FIH Champions Trophy 2018: 'We have to convert goal-scoring chances, something we failed to do at CWG,' says Manpreet Singh
"Chris (Ciriello) cooked a sumptuous meal. It was really good and we all enjoyed it a lot," reveals former India hockey captain Manpreet Singh.
It has been two months since the disappointing outing in Gold Coast and now, the Indian men's team is headed for Breda to take part in what happens to be the last edition of the Champions Trophy.
A lot has happened in between.
From the infamous coach swap to analytical coach Chris Ciriello showing his culinary skills and cooking for the team (which Manpreet self-admittedly enjoyed) – Indian hockey has been in the news.
Manpreet, though, knows that he and his teammates cannot be perturbed by the off-field issues. "We just have to concentrate on our game and do our best in Breda," he says.
With Australia, Belgium, Argentina, Holland, and Pakistan in the fray, an acid test lies in front of India; the challenge is much stiffer. However, the 25-year-old midfielder does not feel any pressure. In fact, he believes that tougher challenges only bring out the best in one, and subsequently, they are much more enjoyable.
"No, I don't feel any such pressure. I enjoy challenges, all kinds of them. If the opposition is stronger, I enjoy more," he says before adding, "And this time, of course, Sardar Singh is there in the team. I have been playing with him for some time, and we have a good understanding. I think it will benefit the team."
Asked about Sardar's role as a senior in the team, Manpreet opens up about the seasoned campaigner who is set to make his 300th international appearance in Breda.
He says, "Sardar is very experienced, he is always calm on the field...he is always motivating everyone in the team, whether it is a senior player or a junior. See, on the field, no one is a senior or a junior. On the field, everyone is equal and everyone is playing for India and they all want to give their best."
'Converting goal-scoring opportunities will be vital'
What is important is that the team does not make the same mistakes that they committed at the Commonwealth Games. While SV Sunil had previously conceded that a bit of complacency had seeped in, according to Manpreet, the team could not make good of the scoring chances that came through.
"In Gold Coast, we missed quite a few scoring opportunities which our opponents capitalised," Manpreet, who was the captain at the Commonwealth Games, reflects.
"Also, our PC conversion was not up to the mark. So, we have given extra attention to that. It is important for us to convert as many goal-scoring chances as possible... against good sides, you only get so many chances," he adds.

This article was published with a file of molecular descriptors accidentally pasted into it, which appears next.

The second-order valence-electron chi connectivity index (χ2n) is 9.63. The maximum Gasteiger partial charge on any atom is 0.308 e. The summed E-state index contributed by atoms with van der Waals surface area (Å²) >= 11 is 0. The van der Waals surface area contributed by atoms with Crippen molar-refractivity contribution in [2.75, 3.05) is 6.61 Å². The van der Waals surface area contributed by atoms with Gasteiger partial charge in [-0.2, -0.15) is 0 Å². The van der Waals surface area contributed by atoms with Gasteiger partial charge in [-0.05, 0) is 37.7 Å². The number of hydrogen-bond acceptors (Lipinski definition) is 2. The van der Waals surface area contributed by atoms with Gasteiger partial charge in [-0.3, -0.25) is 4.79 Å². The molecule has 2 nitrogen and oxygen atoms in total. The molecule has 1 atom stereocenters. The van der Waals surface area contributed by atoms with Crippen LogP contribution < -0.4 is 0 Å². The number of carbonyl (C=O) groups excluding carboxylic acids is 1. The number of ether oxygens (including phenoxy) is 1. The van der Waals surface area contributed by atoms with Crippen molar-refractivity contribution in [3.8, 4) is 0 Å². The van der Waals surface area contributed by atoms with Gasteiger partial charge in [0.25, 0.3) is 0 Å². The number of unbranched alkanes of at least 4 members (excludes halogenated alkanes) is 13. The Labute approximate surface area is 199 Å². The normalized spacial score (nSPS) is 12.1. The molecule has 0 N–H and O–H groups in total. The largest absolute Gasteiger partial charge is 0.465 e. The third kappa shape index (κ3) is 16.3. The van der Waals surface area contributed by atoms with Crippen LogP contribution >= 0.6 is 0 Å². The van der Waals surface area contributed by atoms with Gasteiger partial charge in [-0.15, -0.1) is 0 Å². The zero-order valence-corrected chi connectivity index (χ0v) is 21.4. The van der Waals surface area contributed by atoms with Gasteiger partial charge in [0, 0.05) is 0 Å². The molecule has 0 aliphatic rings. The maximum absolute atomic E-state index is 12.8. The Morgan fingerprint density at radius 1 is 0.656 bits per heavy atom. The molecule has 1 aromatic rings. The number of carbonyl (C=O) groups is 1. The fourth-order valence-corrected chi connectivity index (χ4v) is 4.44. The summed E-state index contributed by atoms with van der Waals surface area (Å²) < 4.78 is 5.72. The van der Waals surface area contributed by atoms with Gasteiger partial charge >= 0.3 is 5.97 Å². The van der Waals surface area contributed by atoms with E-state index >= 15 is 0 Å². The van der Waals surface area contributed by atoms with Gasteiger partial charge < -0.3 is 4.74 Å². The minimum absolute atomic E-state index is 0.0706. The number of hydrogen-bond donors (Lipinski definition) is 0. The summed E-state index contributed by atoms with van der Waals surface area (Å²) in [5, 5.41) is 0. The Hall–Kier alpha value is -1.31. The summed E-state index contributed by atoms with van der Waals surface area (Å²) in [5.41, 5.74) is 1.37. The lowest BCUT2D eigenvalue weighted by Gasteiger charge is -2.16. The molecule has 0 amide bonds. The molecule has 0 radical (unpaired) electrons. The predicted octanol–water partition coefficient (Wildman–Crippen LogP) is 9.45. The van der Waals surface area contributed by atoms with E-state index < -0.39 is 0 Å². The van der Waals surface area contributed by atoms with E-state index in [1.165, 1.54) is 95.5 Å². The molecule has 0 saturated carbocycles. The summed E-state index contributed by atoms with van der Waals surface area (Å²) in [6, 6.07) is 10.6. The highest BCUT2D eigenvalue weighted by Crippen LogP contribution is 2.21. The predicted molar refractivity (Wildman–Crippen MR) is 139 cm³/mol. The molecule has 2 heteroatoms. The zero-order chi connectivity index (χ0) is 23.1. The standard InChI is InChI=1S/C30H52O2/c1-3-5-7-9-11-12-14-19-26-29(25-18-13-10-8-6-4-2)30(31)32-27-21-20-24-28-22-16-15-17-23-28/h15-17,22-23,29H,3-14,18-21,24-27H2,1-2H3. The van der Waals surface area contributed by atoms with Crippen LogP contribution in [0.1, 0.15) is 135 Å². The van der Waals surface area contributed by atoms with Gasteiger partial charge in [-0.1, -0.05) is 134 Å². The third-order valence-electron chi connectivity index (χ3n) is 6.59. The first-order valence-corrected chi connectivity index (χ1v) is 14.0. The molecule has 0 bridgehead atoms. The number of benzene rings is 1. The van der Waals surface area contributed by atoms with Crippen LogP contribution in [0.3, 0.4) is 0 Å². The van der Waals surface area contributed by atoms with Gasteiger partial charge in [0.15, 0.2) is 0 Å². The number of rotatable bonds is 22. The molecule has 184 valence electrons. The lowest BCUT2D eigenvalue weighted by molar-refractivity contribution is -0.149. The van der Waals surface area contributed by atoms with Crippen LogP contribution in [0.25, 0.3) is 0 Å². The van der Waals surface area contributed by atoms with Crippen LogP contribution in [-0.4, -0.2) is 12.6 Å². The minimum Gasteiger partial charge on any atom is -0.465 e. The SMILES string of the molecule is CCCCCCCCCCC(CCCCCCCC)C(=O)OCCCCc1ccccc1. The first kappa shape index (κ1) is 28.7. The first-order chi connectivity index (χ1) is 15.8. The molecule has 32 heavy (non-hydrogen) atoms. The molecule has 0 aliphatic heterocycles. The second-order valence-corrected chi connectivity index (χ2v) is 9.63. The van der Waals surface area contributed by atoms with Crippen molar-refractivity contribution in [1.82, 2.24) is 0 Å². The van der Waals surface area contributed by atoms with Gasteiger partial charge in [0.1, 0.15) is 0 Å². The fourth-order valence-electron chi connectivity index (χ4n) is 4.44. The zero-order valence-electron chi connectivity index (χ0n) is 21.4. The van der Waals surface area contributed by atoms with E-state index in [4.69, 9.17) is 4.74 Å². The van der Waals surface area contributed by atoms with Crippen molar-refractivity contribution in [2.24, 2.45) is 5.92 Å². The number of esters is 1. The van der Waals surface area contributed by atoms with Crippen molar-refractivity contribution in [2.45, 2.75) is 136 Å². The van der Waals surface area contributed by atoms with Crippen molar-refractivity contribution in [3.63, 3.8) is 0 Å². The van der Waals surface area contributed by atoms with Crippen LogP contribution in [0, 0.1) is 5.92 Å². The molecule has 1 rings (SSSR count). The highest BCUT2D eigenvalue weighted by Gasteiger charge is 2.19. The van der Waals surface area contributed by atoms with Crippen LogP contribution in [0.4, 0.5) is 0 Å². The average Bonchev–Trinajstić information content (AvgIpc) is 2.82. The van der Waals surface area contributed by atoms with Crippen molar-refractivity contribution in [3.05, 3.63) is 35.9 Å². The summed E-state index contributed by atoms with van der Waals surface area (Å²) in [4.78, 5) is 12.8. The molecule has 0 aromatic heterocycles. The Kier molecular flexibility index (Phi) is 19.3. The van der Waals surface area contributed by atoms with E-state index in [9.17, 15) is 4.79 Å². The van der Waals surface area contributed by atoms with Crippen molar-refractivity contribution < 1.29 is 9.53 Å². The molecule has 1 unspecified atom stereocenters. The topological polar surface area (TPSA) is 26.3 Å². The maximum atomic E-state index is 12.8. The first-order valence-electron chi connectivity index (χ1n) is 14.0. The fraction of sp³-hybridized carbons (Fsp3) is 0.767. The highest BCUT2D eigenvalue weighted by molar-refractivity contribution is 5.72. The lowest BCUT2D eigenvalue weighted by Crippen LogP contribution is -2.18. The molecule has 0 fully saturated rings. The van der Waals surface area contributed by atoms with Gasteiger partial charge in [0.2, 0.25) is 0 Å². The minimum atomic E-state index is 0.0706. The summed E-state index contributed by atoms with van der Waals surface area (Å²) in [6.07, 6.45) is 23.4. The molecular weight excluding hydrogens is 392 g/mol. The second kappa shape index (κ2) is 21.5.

While Manpreet stressed on the importance of scoring from as many chances as possible, India's forward line has taken a hit just before the team left for the Netherlands. Forwards Akashdeep Singh and Sumit were forced out with injuries and in their place, Lalit Upadhyaya and Simranjeet boarded the flight.
Both Lalit and Simranjeet are able replacements, as they have shown in the past; they have the skill and temperament to perform at the biggest stages. However, one cannot disagree with the fact that Akashdeep will be missed.
Even Ramandeep Singh, who had said that Sunil, Akashdeep, Mandeep and himself, coalesce seamlessly to form a fearsome foursome, knows it. "Akasheep hota toh achcha hota. Phir bhi poori zor lagaa denge," he rues. (If we had Akashdeep, it would have been great. Nevertheless, we will give our all.)
It doesn't take a psychic to tell that Ramandeep likes combining with Akashdeep. Indeed, the two have forged a formidable partnership up front. However, Ramandeep still promises to give it his all and hopes to combine well with Simranjeet as well.
Perhaps, it is too early to tell just how much Akashdeep's absence will hurt India's chances but the goal has been set and there cannot be any more lapses. India begin their campaign against arch-rivals Pakistan on 23rd June, and they simply cannot dwell on the past anymore or, for that matter, afford to take any half measures.
As Manpreet says before hurrying off, "The aim is to finish on the podium. We cannot underestimate any team. All the teams are very strong and no match will be easy. We cannot relax."